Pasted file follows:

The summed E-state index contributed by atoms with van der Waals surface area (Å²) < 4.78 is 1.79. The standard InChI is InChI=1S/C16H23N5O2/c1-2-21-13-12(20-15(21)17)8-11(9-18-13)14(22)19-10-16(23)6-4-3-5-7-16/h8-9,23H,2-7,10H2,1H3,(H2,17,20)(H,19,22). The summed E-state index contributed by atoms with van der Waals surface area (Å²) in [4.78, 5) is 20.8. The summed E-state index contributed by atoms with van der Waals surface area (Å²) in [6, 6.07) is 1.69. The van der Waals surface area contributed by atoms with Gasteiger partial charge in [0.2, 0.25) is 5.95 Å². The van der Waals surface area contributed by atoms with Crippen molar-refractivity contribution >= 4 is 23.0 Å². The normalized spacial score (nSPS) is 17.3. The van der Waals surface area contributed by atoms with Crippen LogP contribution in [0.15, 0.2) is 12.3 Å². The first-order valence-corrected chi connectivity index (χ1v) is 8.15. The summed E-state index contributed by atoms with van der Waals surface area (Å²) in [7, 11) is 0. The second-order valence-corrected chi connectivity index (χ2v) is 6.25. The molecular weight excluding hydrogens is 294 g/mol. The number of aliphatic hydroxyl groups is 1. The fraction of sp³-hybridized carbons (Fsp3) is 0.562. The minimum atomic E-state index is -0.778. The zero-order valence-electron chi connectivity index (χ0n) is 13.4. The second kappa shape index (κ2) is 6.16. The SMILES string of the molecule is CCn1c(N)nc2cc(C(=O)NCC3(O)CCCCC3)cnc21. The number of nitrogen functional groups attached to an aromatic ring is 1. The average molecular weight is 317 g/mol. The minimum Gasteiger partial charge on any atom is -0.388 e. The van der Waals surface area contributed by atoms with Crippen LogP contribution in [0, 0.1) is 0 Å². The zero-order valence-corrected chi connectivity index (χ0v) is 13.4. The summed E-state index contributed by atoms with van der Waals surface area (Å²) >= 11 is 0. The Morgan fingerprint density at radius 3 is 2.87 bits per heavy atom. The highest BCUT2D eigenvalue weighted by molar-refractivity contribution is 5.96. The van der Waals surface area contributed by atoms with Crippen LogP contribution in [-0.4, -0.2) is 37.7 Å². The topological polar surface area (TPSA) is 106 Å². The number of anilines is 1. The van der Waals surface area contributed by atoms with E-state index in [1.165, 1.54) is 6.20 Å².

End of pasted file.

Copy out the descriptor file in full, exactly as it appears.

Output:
The summed E-state index contributed by atoms with van der Waals surface area (Å²) < 4.78 is 1.79. The standard InChI is InChI=1S/C16H23N5O2/c1-2-21-13-12(20-15(21)17)8-11(9-18-13)14(22)19-10-16(23)6-4-3-5-7-16/h8-9,23H,2-7,10H2,1H3,(H2,17,20)(H,19,22). The summed E-state index contributed by atoms with van der Waals surface area (Å²) in [4.78, 5) is 20.8. The summed E-state index contributed by atoms with van der Waals surface area (Å²) in [6, 6.07) is 1.69. The van der Waals surface area contributed by atoms with Gasteiger partial charge in [0.2, 0.25) is 5.95 Å². The van der Waals surface area contributed by atoms with Crippen molar-refractivity contribution >= 4 is 23.0 Å². The normalized spacial score (nSPS) is 17.3. The van der Waals surface area contributed by atoms with Crippen LogP contribution in [0.15, 0.2) is 12.3 Å². The first-order valence-corrected chi connectivity index (χ1v) is 8.15. The summed E-state index contributed by atoms with van der Waals surface area (Å²) in [7, 11) is 0. The second-order valence-corrected chi connectivity index (χ2v) is 6.25. The molecular weight excluding hydrogens is 294 g/mol. The number of aliphatic hydroxyl groups is 1. The fraction of sp³-hybridized carbons (Fsp3) is 0.562. The minimum atomic E-state index is -0.778. The zero-order valence-electron chi connectivity index (χ0n) is 13.4. The second kappa shape index (κ2) is 6.16. The SMILES string of the molecule is CCn1c(N)nc2cc(C(=O)NCC3(O)CCCCC3)cnc21. The number of nitrogen functional groups attached to an aromatic ring is 1. The average molecular weight is 317 g/mol. The minimum Gasteiger partial charge on any atom is -0.388 e. The van der Waals surface area contributed by atoms with Crippen LogP contribution in [0, 0.1) is 0 Å². The zero-order valence-corrected chi connectivity index (χ0v) is 13.4. The summed E-state index contributed by atoms with van der Waals surface area (Å²) >= 11 is 0. The Morgan fingerprint density at radius 3 is 2.87 bits per heavy atom. The highest BCUT2D eigenvalue weighted by molar-refractivity contribution is 5.96. The van der Waals surface area contributed by atoms with Crippen LogP contribution in [-0.4, -0.2) is 37.7 Å². The topological polar surface area (TPSA) is 106 Å². The number of anilines is 1. The van der Waals surface area contributed by atoms with E-state index in [1.165, 1.54) is 6.20 Å².